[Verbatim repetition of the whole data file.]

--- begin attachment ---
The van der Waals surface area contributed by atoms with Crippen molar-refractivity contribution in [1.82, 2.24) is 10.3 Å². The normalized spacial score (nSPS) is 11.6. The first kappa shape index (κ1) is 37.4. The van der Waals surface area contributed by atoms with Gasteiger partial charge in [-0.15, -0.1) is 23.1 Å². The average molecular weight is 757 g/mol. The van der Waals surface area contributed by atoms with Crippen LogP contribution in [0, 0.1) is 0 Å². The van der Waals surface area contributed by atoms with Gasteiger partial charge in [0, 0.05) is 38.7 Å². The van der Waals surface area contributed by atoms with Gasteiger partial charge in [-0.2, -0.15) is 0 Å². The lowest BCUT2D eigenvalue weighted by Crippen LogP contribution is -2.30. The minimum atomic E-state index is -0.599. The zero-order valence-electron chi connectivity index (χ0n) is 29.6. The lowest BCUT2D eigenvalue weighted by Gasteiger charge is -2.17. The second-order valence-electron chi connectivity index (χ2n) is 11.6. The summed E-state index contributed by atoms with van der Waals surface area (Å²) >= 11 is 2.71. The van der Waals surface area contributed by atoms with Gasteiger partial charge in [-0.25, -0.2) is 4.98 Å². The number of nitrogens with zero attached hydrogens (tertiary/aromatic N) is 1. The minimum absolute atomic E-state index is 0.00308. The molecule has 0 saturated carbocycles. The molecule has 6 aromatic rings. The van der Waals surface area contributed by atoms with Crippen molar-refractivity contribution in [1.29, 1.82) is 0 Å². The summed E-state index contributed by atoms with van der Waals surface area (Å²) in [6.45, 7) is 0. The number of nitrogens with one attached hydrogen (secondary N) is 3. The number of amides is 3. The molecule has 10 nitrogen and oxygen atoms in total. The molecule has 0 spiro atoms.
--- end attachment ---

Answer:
The van der Waals surface area contributed by atoms with Crippen molar-refractivity contribution in [1.82, 2.24) is 10.3 Å². The normalized spacial score (nSPS) is 11.6. The first kappa shape index (κ1) is 37.4. The van der Waals surface area contributed by atoms with Gasteiger partial charge in [-0.15, -0.1) is 23.1 Å². The average molecular weight is 757 g/mol. The van der Waals surface area contributed by atoms with Crippen LogP contribution in [0, 0.1) is 0 Å². The van der Waals surface area contributed by atoms with Gasteiger partial charge in [0, 0.05) is 38.7 Å². The van der Waals surface area contributed by atoms with Gasteiger partial charge in [-0.2, -0.15) is 0 Å². The lowest BCUT2D eigenvalue weighted by Crippen LogP contribution is -2.30. The minimum atomic E-state index is -0.599. The zero-order valence-electron chi connectivity index (χ0n) is 29.6. The lowest BCUT2D eigenvalue weighted by Gasteiger charge is -2.17. The second-order valence-electron chi connectivity index (χ2n) is 11.6. The summed E-state index contributed by atoms with van der Waals surface area (Å²) >= 11 is 2.71. The van der Waals surface area contributed by atoms with Gasteiger partial charge in [-0.25, -0.2) is 4.98 Å². The number of nitrogens with zero attached hydrogens (tertiary/aromatic N) is 1. The minimum absolute atomic E-state index is 0.00308. The molecule has 0 saturated carbocycles. The molecule has 6 aromatic rings. The van der Waals surface area contributed by atoms with Crippen molar-refractivity contribution in [1.29, 1.82) is 0 Å². The summed E-state index contributed by atoms with van der Waals surface area (Å²) in [6.45, 7) is 0. The number of nitrogens with one attached hydrogen (secondary N) is 3. The number of amides is 3. The molecule has 10 nitrogen and oxygen atoms in total. The molecule has 0 spiro atoms.